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Are Men Necessary?:
She may be smart, incisive, witty, and keenly observant but with the release of Are Men Necessary?--a series of pithy (some might say piqued) ruminations on the sexes--Maureen Dowd will never, ever be championed by guys. Not that she cares. Even those who seek to avoid her columns in the august pages of The New York Times are certain to stumble over her invective in syndication. Dowd, it often seems, is everywhere. So those seeking even more via this book should be warned: Are Men Necessary? not only asks the eponymous question; it seeks to answer it with myriad examples (some convincing, some not) drawn from the Toronto Star to Kenneth Starr, from Cosmopolitan to Condoleezza Rice. You can bet a lot of folks aren't going to relish the answer.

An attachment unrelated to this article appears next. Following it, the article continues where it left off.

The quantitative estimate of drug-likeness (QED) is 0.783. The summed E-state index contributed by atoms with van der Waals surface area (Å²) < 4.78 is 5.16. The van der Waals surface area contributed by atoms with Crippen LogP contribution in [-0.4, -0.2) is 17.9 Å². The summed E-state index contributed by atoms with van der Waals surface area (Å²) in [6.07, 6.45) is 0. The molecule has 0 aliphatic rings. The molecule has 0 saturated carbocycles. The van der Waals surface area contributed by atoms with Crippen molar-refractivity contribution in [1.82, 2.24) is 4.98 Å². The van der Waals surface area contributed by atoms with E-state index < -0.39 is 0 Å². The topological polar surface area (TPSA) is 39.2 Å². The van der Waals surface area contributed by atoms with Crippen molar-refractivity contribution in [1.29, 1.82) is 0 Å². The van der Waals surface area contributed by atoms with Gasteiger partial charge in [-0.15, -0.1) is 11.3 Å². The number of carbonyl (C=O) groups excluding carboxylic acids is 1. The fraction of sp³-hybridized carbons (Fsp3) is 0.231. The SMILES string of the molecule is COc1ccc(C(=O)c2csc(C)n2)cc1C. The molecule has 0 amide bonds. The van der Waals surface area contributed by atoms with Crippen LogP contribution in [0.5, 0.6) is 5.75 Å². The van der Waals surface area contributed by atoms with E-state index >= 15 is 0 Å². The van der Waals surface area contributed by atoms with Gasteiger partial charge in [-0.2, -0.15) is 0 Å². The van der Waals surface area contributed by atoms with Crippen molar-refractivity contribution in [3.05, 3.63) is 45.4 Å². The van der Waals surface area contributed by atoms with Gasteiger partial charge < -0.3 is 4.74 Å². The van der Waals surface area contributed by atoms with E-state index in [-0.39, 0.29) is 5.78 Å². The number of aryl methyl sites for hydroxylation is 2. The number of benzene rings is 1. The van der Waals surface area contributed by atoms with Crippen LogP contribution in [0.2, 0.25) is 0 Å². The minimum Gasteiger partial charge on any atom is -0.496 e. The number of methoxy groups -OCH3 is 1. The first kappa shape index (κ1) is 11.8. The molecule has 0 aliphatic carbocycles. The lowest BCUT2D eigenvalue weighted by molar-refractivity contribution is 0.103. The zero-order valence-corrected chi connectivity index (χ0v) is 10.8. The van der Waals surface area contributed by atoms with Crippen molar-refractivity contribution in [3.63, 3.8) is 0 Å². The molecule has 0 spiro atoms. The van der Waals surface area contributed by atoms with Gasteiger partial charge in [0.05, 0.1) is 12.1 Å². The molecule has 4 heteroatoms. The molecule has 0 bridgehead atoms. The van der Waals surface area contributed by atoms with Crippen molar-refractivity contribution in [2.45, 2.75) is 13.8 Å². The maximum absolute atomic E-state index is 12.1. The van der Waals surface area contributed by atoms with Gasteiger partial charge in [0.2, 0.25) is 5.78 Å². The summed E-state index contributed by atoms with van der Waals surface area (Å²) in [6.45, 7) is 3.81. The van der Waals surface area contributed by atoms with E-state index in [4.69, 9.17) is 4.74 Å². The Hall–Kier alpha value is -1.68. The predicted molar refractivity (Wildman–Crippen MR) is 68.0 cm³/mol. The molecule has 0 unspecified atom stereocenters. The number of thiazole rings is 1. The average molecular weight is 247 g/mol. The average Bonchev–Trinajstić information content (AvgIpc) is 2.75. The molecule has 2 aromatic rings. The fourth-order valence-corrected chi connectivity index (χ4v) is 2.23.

With hands on hips and eyes wide open, Dowd surveys gender relations in contemporary settings such as the workplace, the White House, the mall, and the media, comparing and contrasting as she goes. And while her secondary sources are endless--and, let's face it, the subject of gender inequality is not exactly new--Dowd manages to produce a fair share of bons mots. To wit, this pearl on the subject of plastic surgery and men: "I have yet to see a man come out of cosmetic surgery without looking transformed into some permanently astonished lesbian version of himself," Dowd quotes a source as saying. "It's terrifying. My friend's father had just his eyes done by the best, most highly sought-after cosmetic surgeon in New York City. And he doesn't look refreshed or well rested. He looks like he's being stabbed to death by invisible people." Dowd's generously dispersed anecdotes, though seldom as funny, are equally readable. In the end, though, one wishes Are Men Necessary? went beyond simply grocery listing examples of sexual disparity to offer concrete suggestions for change. Then again, maybe that's too great a task even for a woman like Dowd. --Kim Hughes [via]